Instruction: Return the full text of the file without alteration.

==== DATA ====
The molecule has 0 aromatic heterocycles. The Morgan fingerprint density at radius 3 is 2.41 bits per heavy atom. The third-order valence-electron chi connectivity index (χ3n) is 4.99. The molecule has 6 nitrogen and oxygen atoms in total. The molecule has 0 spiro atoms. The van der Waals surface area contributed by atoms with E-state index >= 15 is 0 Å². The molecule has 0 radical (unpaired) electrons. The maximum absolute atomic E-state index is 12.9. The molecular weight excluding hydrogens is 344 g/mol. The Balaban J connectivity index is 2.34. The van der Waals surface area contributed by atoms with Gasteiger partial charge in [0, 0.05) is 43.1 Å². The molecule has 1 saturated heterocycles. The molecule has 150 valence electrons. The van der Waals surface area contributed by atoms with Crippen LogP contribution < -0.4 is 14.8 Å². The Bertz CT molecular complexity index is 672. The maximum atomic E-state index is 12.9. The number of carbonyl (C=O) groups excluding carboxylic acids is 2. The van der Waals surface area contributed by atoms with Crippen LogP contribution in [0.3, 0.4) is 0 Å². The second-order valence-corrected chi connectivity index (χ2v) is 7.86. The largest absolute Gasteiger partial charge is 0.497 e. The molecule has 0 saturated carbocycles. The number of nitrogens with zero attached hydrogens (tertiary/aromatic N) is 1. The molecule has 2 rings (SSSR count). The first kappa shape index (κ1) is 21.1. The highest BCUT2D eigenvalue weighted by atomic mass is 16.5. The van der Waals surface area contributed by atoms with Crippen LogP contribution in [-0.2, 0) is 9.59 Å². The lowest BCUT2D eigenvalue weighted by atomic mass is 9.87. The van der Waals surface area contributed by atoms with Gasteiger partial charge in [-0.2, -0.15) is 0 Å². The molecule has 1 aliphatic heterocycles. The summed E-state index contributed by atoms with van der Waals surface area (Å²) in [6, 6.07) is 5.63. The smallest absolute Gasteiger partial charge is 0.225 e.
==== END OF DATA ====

The molecule has 0 aromatic heterocycles. The Morgan fingerprint density at radius 3 is 2.41 bits per heavy atom. The third-order valence-electron chi connectivity index (χ3n) is 4.99. The molecule has 6 nitrogen and oxygen atoms in total. The molecule has 0 spiro atoms. The van der Waals surface area contributed by atoms with E-state index >= 15 is 0 Å². The molecule has 0 radical (unpaired) electrons. The maximum absolute atomic E-state index is 12.9. The molecular weight excluding hydrogens is 344 g/mol. The Balaban J connectivity index is 2.34. The van der Waals surface area contributed by atoms with Gasteiger partial charge in [0, 0.05) is 43.1 Å². The molecule has 1 saturated heterocycles. The molecule has 150 valence electrons. The van der Waals surface area contributed by atoms with Crippen LogP contribution < -0.4 is 14.8 Å². The Bertz CT molecular complexity index is 672. The maximum atomic E-state index is 12.9. The number of carbonyl (C=O) groups excluding carboxylic acids is 2. The van der Waals surface area contributed by atoms with Crippen LogP contribution in [0.3, 0.4) is 0 Å². The second-order valence-corrected chi connectivity index (χ2v) is 7.86. The largest absolute Gasteiger partial charge is 0.497 e. The molecule has 0 saturated carbocycles. The number of nitrogens with zero attached hydrogens (tertiary/aromatic N) is 1. The molecule has 2 rings (SSSR count). The first kappa shape index (κ1) is 21.1. The highest BCUT2D eigenvalue weighted by atomic mass is 16.5. The van der Waals surface area contributed by atoms with Crippen LogP contribution in [-0.2, 0) is 9.59 Å². The lowest BCUT2D eigenvalue weighted by atomic mass is 9.87. The van der Waals surface area contributed by atoms with Gasteiger partial charge in [-0.2, -0.15) is 0 Å². The molecule has 1 aliphatic heterocycles. The summed E-state index contributed by atoms with van der Waals surface area (Å²) in [6, 6.07) is 5.63. The smallest absolute Gasteiger partial charge is 0.225 e.